“And we have seen before, that when businesses collaborate, and work together, that they are actually able to influence equality.”
Cameron believes that leaders can ignite positive change through visible allyship and positive action.
“The global view of this is that it’s leadership’s responsibility to create an environment where each person can feel like they belong and bring their whole true self to work.
“If employees feel that, it will make a stronger organisation who are better able to serve clients and investors. So, making sure that we’ve got representation in firms in countries where homosexuality is illegal, it helps to provide that psychological safety. More so than if that sponsorship wasn’t there.”
Attitudes to advocacy
Cameron added that there are three approaches to bringing the LGBT+ agenda forward around the world at the moment.
“We currently have the ‘When in Rome’ approach, where you have to be respectful, but the role of the executive sponsor there is to make sure that, if there are employees on the ground in a particular country where it is illegal, that they fully consider the legal, social risks for those employees.
“The role of the executive sponsor there, is to make sure that questions are being asked and considered.
“The next step up from that is more of a model where companies can apply pro-LGBT policies and practices to their own employees, without seeking to change the law or culture outside of the company.
“It can be policies around non-discrimination, equal medical benefits to same-sex couples, domestic partners, offering training and participation on LGBT+ topics, through an employee resource group, for example; and an executive sponsor there can take an active role in the invitation to those learning sessions.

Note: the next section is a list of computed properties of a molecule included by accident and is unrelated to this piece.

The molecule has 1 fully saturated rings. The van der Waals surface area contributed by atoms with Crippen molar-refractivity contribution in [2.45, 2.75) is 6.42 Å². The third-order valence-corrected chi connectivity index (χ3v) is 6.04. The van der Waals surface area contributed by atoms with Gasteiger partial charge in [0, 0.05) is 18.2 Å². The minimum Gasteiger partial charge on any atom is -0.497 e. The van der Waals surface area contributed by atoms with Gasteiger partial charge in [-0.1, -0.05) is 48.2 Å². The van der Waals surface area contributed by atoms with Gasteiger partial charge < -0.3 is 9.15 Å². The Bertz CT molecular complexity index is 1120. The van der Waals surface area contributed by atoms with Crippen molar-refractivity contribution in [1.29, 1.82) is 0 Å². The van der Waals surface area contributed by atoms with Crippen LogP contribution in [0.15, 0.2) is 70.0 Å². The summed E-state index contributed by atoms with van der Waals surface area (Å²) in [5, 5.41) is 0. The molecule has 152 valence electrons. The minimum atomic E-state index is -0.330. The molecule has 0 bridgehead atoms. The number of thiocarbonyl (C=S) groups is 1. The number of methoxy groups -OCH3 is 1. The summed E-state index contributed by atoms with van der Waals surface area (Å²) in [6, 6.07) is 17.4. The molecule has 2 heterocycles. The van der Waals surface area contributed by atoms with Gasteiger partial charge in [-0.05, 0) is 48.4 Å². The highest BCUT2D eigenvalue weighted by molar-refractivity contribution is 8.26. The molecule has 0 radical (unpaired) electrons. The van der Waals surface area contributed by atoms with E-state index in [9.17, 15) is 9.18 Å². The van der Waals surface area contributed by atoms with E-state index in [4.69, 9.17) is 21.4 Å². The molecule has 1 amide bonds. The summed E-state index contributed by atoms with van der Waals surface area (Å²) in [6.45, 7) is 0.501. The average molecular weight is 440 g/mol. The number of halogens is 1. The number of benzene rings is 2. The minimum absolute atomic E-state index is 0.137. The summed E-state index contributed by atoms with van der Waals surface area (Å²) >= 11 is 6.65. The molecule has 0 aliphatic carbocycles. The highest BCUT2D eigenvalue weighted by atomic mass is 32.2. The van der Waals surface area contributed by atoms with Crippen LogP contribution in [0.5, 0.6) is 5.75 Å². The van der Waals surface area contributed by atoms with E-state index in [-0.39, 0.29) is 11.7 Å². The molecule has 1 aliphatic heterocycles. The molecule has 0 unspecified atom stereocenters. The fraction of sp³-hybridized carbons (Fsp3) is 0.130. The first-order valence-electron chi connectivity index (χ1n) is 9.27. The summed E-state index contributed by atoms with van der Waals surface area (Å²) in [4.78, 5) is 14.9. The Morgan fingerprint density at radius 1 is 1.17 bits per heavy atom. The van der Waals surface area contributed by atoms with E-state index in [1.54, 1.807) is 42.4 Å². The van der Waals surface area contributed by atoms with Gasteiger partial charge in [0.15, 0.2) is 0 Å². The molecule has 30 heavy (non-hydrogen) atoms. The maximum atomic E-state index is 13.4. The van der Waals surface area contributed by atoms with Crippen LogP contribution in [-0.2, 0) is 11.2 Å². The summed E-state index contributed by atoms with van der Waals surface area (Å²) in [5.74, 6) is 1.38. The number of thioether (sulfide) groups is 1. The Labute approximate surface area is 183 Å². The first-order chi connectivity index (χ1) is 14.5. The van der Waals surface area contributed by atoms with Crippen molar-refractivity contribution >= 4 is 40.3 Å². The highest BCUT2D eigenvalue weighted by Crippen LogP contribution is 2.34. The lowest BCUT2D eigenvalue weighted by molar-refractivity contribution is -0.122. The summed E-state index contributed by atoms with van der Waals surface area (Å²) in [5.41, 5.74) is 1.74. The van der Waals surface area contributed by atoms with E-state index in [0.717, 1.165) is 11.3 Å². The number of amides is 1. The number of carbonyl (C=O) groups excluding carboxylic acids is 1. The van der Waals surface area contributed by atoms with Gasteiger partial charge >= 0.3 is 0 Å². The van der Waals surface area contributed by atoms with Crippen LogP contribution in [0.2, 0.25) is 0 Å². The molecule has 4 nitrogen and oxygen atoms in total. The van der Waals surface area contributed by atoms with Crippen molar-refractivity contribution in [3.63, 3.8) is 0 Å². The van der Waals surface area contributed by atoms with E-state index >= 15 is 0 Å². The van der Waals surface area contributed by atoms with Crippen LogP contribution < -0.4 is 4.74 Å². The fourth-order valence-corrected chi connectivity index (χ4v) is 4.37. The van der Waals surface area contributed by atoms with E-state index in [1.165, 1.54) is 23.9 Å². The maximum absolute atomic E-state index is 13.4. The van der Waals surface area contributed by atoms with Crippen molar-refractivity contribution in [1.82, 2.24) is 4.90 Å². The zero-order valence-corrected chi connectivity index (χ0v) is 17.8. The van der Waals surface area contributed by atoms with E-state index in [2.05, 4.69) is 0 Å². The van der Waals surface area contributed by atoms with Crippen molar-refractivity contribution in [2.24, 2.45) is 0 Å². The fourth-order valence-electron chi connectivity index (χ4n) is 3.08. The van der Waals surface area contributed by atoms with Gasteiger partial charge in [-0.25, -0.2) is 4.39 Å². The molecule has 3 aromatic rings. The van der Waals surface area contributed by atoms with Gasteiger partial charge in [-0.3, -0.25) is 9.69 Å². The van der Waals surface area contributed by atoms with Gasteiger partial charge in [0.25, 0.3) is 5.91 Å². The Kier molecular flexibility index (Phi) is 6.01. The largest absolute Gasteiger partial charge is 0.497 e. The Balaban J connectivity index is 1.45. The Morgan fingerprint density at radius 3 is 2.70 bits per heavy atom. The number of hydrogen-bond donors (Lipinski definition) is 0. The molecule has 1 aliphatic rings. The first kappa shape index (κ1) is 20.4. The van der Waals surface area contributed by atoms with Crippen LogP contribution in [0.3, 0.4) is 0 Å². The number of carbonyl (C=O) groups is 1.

“And then, the other end of the spectrum, of course, is where there’s a real advocacy model, this is where the industry has an opportunity to work together, and is where the firm strives to change the climate in a country. So, lobbying with the government or supporting local activists, for example.
“That’s the opportunity, I think, for the industry at a future date, but for that to happen, there’s got to be connected, executive leadership and sponsorship from those in power. I hope that this initiative is a steppingstone to helping some of these places where there’s still work to do,” Cameron added.
International Adviser‘s parent company, Last Word Media, is the exclusive industry media partner of LGBT Great.